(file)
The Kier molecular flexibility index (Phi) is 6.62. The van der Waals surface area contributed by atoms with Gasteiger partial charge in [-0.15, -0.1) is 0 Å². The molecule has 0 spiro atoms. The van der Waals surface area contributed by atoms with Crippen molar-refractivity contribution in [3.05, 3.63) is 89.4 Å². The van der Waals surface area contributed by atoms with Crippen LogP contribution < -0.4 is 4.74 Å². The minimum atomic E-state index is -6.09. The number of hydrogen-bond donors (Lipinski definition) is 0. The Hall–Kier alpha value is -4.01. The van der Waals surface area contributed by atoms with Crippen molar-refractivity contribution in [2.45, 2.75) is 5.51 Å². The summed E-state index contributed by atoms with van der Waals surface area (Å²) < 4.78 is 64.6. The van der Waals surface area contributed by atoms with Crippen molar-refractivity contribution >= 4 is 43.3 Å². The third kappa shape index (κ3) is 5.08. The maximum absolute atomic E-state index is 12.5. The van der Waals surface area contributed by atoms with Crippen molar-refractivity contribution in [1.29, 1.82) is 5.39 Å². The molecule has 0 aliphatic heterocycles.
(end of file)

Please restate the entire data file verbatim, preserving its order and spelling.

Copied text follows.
The Kier molecular flexibility index (Phi) is 6.62. The van der Waals surface area contributed by atoms with Gasteiger partial charge in [-0.15, -0.1) is 0 Å². The molecule has 0 spiro atoms. The van der Waals surface area contributed by atoms with Crippen molar-refractivity contribution in [3.05, 3.63) is 89.4 Å². The van der Waals surface area contributed by atoms with Crippen LogP contribution < -0.4 is 4.74 Å². The minimum atomic E-state index is -6.09. The number of hydrogen-bond donors (Lipinski definition) is 0. The Hall–Kier alpha value is -4.01. The van der Waals surface area contributed by atoms with Crippen molar-refractivity contribution in [2.45, 2.75) is 5.51 Å². The summed E-state index contributed by atoms with van der Waals surface area (Å²) < 4.78 is 64.6. The van der Waals surface area contributed by atoms with Crippen molar-refractivity contribution >= 4 is 43.3 Å². The third kappa shape index (κ3) is 5.08. The maximum absolute atomic E-state index is 12.5. The van der Waals surface area contributed by atoms with Crippen molar-refractivity contribution in [1.29, 1.82) is 5.39 Å². The molecule has 0 aliphatic heterocycles.